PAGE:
Therein lies the foremost weakness of the coalition and its appearance of a perfect union between social conservatism and economic liberalisation. That is where the left should be focused because in this country, cultural conservatism includes the preservation of leftist gains like public ownership of core infrastructure, well funded public education and healthcare, secure wages sufficient to maintain dignity beyond that of just having a job.
On climate change, what is it with Andrew Bolt and his hatred of solar power? Doesn’t he want us to have free electricity? Does he like it when the air is so polluted our little white children can’t breathe? I don’t know what to say about boat people. I really don’t. Possibly something about Bali or Rhonda and Ketut.
Jeff Sparrow got it right when he argues that
“blaming the populace amounts to a category error. It’s the task of the Left to persuade people. By definition, if we don’t manage it, the problem lies with us – and so rather than analysing the flaws of the voters, we need instead, with some urgency, to commence a discussion of our own failures.”
Ben Eltham suggests that:
“The problem for Labor is that the modern ALP has very little internal democracy. As such, there is likely to be a wide gap between the wishes of factional bosses and the ordinary rank and file. Labor’s base is far to the left of the caucus on issues such as gay marriage and asylum seeker policy. The membership is also far less enamoured of the economic orthodoxy pursued by every Labor government since Bob Hawke’s… Labor should begin its journey back to government … by getting closer to its base, and by mapping out a strategy of opposition that shifts the public dialogue in favour of the moral superiority of collective action, and away from the empty materialism that makes ordinary people so unhappy”.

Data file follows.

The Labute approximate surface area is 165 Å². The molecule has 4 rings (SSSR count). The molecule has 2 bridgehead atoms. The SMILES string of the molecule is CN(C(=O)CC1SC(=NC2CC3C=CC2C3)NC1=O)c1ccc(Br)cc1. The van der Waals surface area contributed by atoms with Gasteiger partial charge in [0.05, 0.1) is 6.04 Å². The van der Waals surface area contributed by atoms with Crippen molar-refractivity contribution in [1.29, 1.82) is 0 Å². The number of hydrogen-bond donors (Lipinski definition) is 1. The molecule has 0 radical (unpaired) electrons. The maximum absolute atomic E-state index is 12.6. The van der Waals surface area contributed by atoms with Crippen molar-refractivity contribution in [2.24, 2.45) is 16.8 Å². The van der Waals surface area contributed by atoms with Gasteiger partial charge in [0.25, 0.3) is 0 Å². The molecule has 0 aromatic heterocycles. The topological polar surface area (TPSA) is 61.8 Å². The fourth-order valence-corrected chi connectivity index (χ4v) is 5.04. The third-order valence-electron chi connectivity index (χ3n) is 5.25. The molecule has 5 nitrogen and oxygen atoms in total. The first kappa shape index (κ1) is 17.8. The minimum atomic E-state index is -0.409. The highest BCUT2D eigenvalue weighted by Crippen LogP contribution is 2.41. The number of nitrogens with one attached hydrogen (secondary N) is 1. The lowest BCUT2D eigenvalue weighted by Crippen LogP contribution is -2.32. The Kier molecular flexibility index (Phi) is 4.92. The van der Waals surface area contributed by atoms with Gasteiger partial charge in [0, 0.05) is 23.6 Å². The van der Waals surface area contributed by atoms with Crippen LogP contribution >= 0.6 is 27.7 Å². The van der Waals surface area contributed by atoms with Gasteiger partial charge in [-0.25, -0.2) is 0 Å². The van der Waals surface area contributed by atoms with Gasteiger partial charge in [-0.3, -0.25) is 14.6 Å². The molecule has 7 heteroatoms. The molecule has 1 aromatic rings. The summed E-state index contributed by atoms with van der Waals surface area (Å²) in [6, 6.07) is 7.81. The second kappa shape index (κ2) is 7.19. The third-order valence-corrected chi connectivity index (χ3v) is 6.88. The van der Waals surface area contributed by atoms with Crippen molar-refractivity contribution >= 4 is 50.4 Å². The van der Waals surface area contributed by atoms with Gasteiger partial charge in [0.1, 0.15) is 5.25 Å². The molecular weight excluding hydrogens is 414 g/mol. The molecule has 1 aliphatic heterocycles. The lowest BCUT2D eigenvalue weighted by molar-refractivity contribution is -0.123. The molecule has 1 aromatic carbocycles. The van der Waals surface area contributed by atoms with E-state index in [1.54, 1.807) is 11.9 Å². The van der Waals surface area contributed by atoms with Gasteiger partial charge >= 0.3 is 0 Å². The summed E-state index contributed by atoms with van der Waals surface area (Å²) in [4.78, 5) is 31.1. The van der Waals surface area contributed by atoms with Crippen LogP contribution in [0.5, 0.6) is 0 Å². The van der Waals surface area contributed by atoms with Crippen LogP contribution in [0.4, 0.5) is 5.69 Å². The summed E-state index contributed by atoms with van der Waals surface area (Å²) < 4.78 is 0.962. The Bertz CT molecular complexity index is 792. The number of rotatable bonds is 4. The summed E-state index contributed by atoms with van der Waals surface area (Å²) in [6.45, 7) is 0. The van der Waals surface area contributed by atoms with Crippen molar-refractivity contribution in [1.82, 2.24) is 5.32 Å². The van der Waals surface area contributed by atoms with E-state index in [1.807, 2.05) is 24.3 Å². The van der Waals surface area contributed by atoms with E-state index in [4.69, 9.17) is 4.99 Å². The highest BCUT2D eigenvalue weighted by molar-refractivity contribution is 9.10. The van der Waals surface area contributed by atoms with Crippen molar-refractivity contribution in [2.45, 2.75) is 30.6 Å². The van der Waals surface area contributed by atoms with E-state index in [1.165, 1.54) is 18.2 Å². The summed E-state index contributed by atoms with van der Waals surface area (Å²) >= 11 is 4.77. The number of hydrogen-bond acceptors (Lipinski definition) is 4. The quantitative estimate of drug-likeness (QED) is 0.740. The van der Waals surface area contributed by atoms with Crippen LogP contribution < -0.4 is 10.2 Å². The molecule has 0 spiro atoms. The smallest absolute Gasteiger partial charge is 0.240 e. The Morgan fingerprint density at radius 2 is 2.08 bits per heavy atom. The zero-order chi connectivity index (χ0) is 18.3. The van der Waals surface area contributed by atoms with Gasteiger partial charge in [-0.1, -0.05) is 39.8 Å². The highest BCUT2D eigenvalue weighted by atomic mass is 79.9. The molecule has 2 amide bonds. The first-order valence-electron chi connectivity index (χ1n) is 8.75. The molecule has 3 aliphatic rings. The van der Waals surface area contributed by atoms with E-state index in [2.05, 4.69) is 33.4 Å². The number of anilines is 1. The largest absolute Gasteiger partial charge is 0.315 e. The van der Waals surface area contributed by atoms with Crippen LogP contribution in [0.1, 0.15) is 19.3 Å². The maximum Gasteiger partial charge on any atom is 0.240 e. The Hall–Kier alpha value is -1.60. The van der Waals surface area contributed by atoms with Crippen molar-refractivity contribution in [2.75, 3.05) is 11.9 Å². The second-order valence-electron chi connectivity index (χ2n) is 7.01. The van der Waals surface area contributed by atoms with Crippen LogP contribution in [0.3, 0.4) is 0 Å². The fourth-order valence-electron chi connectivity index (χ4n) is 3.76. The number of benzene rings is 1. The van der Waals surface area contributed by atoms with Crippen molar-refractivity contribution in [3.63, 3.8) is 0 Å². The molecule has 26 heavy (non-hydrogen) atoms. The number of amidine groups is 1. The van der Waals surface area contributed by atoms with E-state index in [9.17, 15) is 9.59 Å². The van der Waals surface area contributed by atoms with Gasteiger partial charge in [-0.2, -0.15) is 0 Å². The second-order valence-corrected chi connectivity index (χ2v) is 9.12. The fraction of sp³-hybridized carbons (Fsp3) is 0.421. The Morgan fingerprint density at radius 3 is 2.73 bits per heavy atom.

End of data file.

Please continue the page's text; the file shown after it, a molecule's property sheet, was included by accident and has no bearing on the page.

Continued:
You don’t start mapping out a leftist strategy by getting caught up in the distracting, tactical nonsense of the culture wars. You begin, middle and end by focusing and framing everything, every initiative and every response, in terms of the values you share with the people you’re trying to convince. Who are you trying to win over, Andrew Bolt or a few hundred voters in a swinging outer suburban seat? Do I need to point out which of those is more likely to respond in favour of well funded public hospitals and keeping Australia Post in public hands?
When the next minister for education says there’s not enough rugged white man content in the history curriculum and it spends too much time dwelling on indigenous massacres, the left should agree and suggest the inclusion of the Harvester Judgement, the inclusion of the indigenous population in the census, Mabo and the apology to the stolen generations. When they mock public funding of the arts the left should respond with references to Waltzing Matilda and Russell Drysdale. On climate change the left could argue that it’s unfair for insurance companies to increase premiums on vulnerable properties, and let the insurance industry make the case. When they start waffling about boat people the response could be something along the lines of how many white Australians are employed in the boat people industry. Or not. I really don’t know how to answer that one.
The point is that the arguments that remain front and centre for any length of time are the ones that engage the largely disengaged. Abbott’s success was not grounded in fact, logic, anti-politics or personal appeal. It was based in the gut instinct of self preservation on the personal and collective levels, which is where the left has the advantage, if they choose to see it.
Lyn Calcutt doesn’t have a blog and didn’t quite finish her PhD. Politically, she knee jerks to the left but usually ends up in the centre once she calms down. She can usually been found dithering or on Twitter at @hobjobblesmum.